Inspenet, September 25, 2023.
Chevron, Shell Offshore and the state of Louisiana, USA have filed a lawsuit with the aim of annulling the reduction in the oil extraction area. In response to this legal action, a federal judge has issued an order forcing the United States Department of the Interior to expand the sale of permits for oil and gas extraction in the Gulf of Mexico.
The measure had originally been planned for next week, but was modified by the Joe Biden administration to protect an endangered whale species. This represents a new challenge for its administration.
In accordance with the initial proposal announced in March, the sale scheduled for September 27 was intended to authorize the exploitation of 30 hectares of underwater land. However, in August, the Bureau of Ocean Energy Management (BOEM) modified the final plans for the sale, reducing the authorized area to 27 hectares.
However, U.S. District Judge James David Cain Jr., sitting in Lake Charles, restored the original extension in an order issued Thursday night. The BOEM review also incorporated new speed limits and requirements for personnel on oil tankers in some of these areas, which were also blocked by Cain’s order.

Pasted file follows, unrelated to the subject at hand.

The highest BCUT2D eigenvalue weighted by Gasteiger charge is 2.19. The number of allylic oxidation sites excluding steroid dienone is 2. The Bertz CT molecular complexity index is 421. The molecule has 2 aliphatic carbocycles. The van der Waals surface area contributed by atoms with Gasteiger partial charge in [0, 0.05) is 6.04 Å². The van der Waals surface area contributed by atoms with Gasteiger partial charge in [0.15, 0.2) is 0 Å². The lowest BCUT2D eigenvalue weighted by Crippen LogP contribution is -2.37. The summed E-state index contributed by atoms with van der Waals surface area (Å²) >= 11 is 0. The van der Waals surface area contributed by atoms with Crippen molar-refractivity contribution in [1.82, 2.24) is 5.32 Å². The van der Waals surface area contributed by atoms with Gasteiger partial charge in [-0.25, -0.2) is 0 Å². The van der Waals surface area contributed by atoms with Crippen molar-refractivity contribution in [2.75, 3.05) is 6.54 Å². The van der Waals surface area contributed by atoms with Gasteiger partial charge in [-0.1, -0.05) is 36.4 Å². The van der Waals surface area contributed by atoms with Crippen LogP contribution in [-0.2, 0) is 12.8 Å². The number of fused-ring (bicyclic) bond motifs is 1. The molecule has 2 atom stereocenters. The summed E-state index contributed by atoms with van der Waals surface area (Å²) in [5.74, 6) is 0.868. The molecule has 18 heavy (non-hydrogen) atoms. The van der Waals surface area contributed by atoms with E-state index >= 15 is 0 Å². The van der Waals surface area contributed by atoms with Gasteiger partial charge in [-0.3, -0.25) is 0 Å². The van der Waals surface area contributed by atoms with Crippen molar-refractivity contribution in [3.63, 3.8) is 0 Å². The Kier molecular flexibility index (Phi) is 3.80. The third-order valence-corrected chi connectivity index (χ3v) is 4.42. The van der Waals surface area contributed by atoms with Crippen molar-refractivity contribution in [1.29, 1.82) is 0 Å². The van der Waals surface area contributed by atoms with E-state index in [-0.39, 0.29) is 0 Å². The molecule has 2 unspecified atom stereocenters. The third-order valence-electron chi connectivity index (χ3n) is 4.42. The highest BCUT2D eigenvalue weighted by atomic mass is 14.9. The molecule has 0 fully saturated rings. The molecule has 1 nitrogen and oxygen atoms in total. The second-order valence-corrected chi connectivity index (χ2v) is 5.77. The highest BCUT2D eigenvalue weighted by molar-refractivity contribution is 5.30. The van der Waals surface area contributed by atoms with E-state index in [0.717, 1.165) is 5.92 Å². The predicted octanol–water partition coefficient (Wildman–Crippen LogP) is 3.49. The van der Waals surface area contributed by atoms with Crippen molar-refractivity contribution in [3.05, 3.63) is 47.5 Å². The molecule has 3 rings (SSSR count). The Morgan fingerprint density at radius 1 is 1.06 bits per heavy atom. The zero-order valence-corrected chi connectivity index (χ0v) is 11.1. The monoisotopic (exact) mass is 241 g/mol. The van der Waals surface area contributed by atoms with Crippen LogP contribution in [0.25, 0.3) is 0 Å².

Likewise, the Bureau of Ocean Energy Management (BOEM) had adopted the reduction of the extraction area and new regulations for the next sale of permits as part of an agreement reached last month between the government and environmental groups, in order to to resolve a lawsuit related to whale protection that was filed in federal court in Maryland.
The US position
Chevron, Shell Offshore, the American Petroleum Institute and the state of Louisiana filed a lawsuit seeking to reverse the decline in harvesting area and stop new whale protection measures that were included in the conditions of sale of the permits. These companies argued that the government’s actions violated the provisions of the Spending Reduction Act, which sought to promote clean energy and open new opportunities for extraction in the Gulf of Mexico.
They also argued that the modifications made after the proposed sale in March constitute a violation of federal law because they were approved without adequate justification of their need.
However, currently, the White House is in a delicate situation and faces various accusations. On the other hand, there is a lawsuit filed by Earthjustice and other environmental groups that seeks to completely stop the sale of permits, arguing that this violates the National Environmental Policy.
These groups claim the government did not adequately consider threats to the health of Gulf coastal communities near the refineries, nor the impacts of fossil fuel extraction on climate change.